Saturday, March 31, 2012

QM vs. Climbing

In QM, the hands or forearms interact with the surface of contact through simple pressing, possibly with a light clawing to improve traction. When the hands start grabbing the surface they're on, the movement becomes a form of climbing. In a sense, climbing is just a specialized form of QM! In both, the arms are used as much if nt more than the legs, however in climbing the arms are pulling and pushing, while QM only involves pushing movements. Note that the pushing of the arms, using triceps and back shoulder muscles, is generally easier than the pulling, with biceps and deltoid.

When progressing on a slope, QM and climbing can sometimes merge. QM movements on a slope upward are made easier as the hips are lower, decreasing the effort of the arms. The body can be spread further. On downward slopes it is the opposite: one must shorten the distance between the limbs in order to maintain a vertical alignment of the joints and contact points. On steep slopes, it is much advantageous to turn around and progress backward, feet first. In general it is best to keep the head toward the upper part of the slope and the front of the body facing it. To avoid or slow down a fall, the quadrupedist can always drop to the ground and move by crawling, thus increasing the area of contact with the slope. Going sideways can be good to progress up and down a slope, either as a crab or using a sideways posture halfway between crawling and regular QM.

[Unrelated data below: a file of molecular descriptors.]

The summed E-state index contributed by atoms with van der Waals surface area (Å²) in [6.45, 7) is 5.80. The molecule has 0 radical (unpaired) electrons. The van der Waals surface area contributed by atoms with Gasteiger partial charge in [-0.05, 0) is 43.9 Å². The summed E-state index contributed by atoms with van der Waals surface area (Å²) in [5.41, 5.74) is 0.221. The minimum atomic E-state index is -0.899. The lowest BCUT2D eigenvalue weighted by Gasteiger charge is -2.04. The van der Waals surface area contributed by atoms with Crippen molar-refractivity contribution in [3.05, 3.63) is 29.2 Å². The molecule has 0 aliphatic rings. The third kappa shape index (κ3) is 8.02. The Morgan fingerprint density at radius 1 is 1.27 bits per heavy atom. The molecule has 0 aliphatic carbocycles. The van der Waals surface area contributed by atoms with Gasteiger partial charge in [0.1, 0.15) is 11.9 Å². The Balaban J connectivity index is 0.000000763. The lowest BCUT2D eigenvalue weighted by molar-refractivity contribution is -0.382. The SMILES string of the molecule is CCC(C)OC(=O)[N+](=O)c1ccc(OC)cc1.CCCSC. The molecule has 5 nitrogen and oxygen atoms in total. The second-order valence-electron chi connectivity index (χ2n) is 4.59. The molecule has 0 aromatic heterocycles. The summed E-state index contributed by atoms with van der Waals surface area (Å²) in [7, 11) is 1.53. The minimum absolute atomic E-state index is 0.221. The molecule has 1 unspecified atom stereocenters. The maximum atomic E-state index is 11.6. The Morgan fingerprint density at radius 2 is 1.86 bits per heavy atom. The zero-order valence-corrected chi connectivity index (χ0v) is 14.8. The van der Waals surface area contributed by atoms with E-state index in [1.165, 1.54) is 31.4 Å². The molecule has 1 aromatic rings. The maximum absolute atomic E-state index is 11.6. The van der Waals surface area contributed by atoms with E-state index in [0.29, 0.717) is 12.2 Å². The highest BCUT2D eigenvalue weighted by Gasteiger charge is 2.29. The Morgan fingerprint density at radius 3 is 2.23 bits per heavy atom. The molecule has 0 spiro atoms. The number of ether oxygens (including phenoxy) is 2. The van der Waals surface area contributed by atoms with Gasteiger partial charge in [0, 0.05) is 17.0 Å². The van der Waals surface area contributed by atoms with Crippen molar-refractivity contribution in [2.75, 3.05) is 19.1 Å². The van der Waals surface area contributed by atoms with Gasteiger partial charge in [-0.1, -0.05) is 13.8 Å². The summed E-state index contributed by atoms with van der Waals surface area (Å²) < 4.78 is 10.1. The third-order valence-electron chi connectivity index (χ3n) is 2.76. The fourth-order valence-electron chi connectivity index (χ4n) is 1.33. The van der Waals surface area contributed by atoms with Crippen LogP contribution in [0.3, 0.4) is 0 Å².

Wednesday, March 21, 2012

Stride and strike

When walking, running or jumping in QM, the efficiency of movement depends first on the general posture of the four limbs, then on the coordination of the limbs in motion and their contact with the ground, and last on the smoothness, power and amplitude of the arm stride.

A balanced posture with the feet and hands under the hips and shoulders is best at rest, with the limbs going in "point" (feet/hands equally spaced around the upper joint) during motion. The relative height of the hip and shoulder is directly related to the achievable QM speed. Many running quadrupeds have an almost balanced limb length with slightly longer hind legs. In that regard, we are more closely related to smaller quadrumane monkeys (e.g. Capuchin monkeys) than to great apes which have longer arms and much shorter legs, and have limited QM speed.

Like the foot, the hand can strike the ground in different ways. Like for the foot, striking directly with the heel of the hand at the wrist propagates shock through the arm, while striking with the ball of the hand with some stabilizing help from the fingers enables to better absorb any downward momentum. In slow QM walk, it is not much of an issue, but it becomes fundamental to achieving good speed and fluidity in running and jumping. The hands and feet shouldn't cross or even touch during movement, except maybe for long QM jumps. The balance of speed and amplitude in classical running stride applies identically to the arms in QM: longer stride and then faster movement.